Stateless architecture is preferred because it provides top performance, elasticity, scalability, and tolerance for fault. If applications are stateless, there is no need to allocate storage of previous requests, and the cost is lower. They can also scale easily when there are spikes in usage and contract as use declines. Stateful architecture requires more management and does take up more infrastructure resources.

Certainly, stateless SaaS architecture is not required, but it will provide the best performance.

6. SaaS Upgrades – Frequent and Non-Disruptive

The process of upgrades must be built into the architecture with a methodology that will not disrupt user clients. Generally, SaaS companies do not have a lot of versions out there – usually two. If a new version is developed with upgrades, it can be done on a separate server before any clients are migrated over – this minimizes disruptions.

SaaS companies have to be wary of disrupting the client, have to consider UI changes that might require training, and the software architecture has to provide for strong resilience from a failure with short recovery time.

7. Redundancy and High Availability Level

Failures of the software, a machine instance, data availability, the network, or data integrity do occur. The architecture must anticipate this and include the technology to recover from failures with the least disruption to clients. Redundancy can be provided by the database platform or the Infrastructure as a Service. Some IaaS providers will provide up to three copies of the data, ensuring data availability. Corruption of data is the toughest, and it will require that the software is architected to recover data from a consistent prior state.

8. Operations – Requirements for Development

Integration of such things as new tenant on-boarding and billing must be built into the software architecture. The same goes for monitoring, detection of faults and intrusions (and remediation), and security. Prior to subscribing to a SaaS provider, all of these development ops were the responsibility of the enterprise’s IT team. No longer.

The software must also provide for load balancing and providing on-demand additional resources. Help is certainly available from IaaS and PaaS providers (if they are used) and third-party tools, but integration must be in the software product itself. There is no single model for all of this, and developers will have to be creative and innovative.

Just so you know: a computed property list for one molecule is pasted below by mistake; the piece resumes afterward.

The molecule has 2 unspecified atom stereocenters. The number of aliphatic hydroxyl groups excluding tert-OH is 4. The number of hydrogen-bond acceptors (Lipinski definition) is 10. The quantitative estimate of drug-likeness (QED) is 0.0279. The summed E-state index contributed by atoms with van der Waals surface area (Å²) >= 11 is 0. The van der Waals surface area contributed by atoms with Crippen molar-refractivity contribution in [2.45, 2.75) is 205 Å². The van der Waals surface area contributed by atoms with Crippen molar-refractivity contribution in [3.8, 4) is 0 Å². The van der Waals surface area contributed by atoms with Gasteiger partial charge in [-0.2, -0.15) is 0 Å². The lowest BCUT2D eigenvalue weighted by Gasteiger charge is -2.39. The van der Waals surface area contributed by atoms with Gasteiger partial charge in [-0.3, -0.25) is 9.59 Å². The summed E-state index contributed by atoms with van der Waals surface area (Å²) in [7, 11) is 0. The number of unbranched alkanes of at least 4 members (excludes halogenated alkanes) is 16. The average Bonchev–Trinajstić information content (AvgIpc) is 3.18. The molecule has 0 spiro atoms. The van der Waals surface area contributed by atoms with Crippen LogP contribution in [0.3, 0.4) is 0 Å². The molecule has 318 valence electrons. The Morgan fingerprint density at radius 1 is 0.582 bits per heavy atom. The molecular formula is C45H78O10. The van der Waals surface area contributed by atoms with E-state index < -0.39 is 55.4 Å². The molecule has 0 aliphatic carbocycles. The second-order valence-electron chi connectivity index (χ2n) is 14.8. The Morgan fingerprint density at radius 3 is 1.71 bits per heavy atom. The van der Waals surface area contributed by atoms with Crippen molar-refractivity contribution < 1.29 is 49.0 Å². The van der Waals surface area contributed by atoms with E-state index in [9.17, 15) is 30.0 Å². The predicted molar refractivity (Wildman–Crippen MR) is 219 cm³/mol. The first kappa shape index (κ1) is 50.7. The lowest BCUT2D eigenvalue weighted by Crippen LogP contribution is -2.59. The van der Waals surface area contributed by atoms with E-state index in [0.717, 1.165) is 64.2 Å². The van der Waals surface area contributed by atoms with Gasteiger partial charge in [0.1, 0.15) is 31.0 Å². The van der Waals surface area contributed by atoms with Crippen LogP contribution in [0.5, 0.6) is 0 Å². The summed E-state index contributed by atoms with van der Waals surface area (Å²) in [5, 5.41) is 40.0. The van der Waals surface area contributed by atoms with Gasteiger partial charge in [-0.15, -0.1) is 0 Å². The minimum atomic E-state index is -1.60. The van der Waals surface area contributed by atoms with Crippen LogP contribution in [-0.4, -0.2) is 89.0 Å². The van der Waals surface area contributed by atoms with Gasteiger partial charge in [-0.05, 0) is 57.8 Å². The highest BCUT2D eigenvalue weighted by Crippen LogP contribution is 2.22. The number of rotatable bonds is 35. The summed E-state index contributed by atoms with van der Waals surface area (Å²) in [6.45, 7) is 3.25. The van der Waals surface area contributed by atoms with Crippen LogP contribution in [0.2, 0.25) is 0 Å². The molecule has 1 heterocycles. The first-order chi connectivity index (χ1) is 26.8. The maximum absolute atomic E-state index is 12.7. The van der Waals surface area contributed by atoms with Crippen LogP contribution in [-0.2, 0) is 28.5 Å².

SaaS Implementation Methodology and Deployment

SaaS Implementation Methodology and Deployment

Once the software is deployed, there will be frequent updates and the need for such things as security patches, so that support requests can be kept to a minimum and the UX is continually improved.

Helpdesk calls and/or support tickets all result in increased operational costs, so the goal should always be to automate as much as possible and, of course, minimize the calls for service assistance. Constant monitoring and patches/updates will keep customers happy.

SaaS Development, Operations, and Management are Unique

SaaS Development, Operations, and Management are Unique

Anyone or any enterprise considering SaaS development must invest heavily in the talent to get it done. This is the most expensive part of the endeavor, requiring very specific skill sets. And, if you intend to have a top-rated piece of software – robust, expansion-ready, innovative, well-received UX and UI, secure, and reliable in its implementation – then you must be prepared for the costs involved.

You Have Another Option

If you have an innovative SaaS idea, bring it to our development team at Romexsoft. We have a group of first-rate pros with years of experience in SaaS development. They will collaborate with you through the entire SaaS lifecycle and produce exactly what you envision. In the end, you will have world-class software to take to the marketplace.
Originally published at Romexsoft’s blog:
The SaaS Application Development Lifecycle

Top comments (1)

annaboy75634026 profile image
Anna Boyko

Thank you! Very interesting info